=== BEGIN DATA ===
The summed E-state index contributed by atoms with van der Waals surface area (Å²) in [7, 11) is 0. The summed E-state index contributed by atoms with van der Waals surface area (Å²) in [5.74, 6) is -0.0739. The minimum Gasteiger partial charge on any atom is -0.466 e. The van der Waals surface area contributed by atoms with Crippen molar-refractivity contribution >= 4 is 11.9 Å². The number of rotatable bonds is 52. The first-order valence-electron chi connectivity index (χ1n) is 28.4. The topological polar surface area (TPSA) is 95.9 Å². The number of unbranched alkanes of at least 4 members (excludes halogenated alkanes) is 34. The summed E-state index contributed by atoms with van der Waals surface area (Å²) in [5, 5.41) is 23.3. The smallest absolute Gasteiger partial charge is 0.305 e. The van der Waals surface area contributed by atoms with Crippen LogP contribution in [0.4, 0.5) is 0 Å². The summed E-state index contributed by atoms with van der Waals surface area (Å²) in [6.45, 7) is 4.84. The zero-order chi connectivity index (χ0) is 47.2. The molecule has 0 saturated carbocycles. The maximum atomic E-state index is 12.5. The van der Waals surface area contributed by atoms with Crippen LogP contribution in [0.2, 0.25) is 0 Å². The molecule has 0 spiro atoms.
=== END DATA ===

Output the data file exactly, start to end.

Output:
The summed E-state index contributed by atoms with van der Waals surface area (Å²) in [7, 11) is 0. The summed E-state index contributed by atoms with van der Waals surface area (Å²) in [5.74, 6) is -0.0739. The minimum Gasteiger partial charge on any atom is -0.466 e. The van der Waals surface area contributed by atoms with Crippen molar-refractivity contribution >= 4 is 11.9 Å². The number of rotatable bonds is 52. The first-order valence-electron chi connectivity index (χ1n) is 28.4. The topological polar surface area (TPSA) is 95.9 Å². The number of unbranched alkanes of at least 4 members (excludes halogenated alkanes) is 34. The summed E-state index contributed by atoms with van der Waals surface area (Å²) in [5, 5.41) is 23.3. The smallest absolute Gasteiger partial charge is 0.305 e. The van der Waals surface area contributed by atoms with Crippen LogP contribution in [0.4, 0.5) is 0 Å². The summed E-state index contributed by atoms with van der Waals surface area (Å²) in [6.45, 7) is 4.84. The zero-order chi connectivity index (χ0) is 47.2. The molecule has 0 saturated carbocycles. The maximum atomic E-state index is 12.5. The van der Waals surface area contributed by atoms with Crippen LogP contribution in [0.2, 0.25) is 0 Å². The molecule has 0 spiro atoms.